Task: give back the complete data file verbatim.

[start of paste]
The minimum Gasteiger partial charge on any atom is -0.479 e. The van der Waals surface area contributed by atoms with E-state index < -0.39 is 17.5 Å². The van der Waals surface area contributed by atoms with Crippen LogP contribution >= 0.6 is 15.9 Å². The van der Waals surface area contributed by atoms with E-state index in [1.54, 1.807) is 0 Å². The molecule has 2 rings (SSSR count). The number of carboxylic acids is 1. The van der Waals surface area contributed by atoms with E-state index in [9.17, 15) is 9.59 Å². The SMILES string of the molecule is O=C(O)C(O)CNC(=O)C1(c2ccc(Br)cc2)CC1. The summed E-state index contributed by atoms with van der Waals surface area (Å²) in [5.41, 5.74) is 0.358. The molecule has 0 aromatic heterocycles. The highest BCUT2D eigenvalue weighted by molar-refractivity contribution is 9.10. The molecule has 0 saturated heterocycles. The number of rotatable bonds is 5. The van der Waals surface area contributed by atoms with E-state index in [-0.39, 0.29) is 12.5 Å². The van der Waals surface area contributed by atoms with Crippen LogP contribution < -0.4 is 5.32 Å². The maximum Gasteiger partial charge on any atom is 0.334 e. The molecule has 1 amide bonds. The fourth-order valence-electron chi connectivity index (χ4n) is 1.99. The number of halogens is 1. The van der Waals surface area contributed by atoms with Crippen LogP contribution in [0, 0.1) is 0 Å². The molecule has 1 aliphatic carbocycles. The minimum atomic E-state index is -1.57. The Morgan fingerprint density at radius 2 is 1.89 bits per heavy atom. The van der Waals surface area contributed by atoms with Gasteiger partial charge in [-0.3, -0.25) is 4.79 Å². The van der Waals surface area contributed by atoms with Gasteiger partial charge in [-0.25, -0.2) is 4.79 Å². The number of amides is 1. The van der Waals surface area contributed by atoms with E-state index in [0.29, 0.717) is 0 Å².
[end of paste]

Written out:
The minimum Gasteiger partial charge on any atom is -0.479 e. The van der Waals surface area contributed by atoms with E-state index < -0.39 is 17.5 Å². The van der Waals surface area contributed by atoms with Crippen LogP contribution >= 0.6 is 15.9 Å². The van der Waals surface area contributed by atoms with E-state index in [1.54, 1.807) is 0 Å². The molecule has 2 rings (SSSR count). The number of carboxylic acids is 1. The van der Waals surface area contributed by atoms with E-state index in [9.17, 15) is 9.59 Å². The SMILES string of the molecule is O=C(O)C(O)CNC(=O)C1(c2ccc(Br)cc2)CC1. The summed E-state index contributed by atoms with van der Waals surface area (Å²) in [5.41, 5.74) is 0.358. The molecule has 0 aromatic heterocycles. The highest BCUT2D eigenvalue weighted by molar-refractivity contribution is 9.10. The molecule has 0 saturated heterocycles. The number of rotatable bonds is 5. The van der Waals surface area contributed by atoms with E-state index in [-0.39, 0.29) is 12.5 Å². The van der Waals surface area contributed by atoms with Crippen LogP contribution < -0.4 is 5.32 Å². The maximum Gasteiger partial charge on any atom is 0.334 e. The molecule has 1 amide bonds. The fourth-order valence-electron chi connectivity index (χ4n) is 1.99. The number of halogens is 1. The van der Waals surface area contributed by atoms with Crippen LogP contribution in [0, 0.1) is 0 Å². The molecule has 1 aliphatic carbocycles. The minimum atomic E-state index is -1.57. The Morgan fingerprint density at radius 2 is 1.89 bits per heavy atom. The van der Waals surface area contributed by atoms with Gasteiger partial charge in [-0.3, -0.25) is 4.79 Å². The van der Waals surface area contributed by atoms with Gasteiger partial charge in [-0.25, -0.2) is 4.79 Å². The number of amides is 1. The van der Waals surface area contributed by atoms with E-state index in [0.29, 0.717) is 0 Å².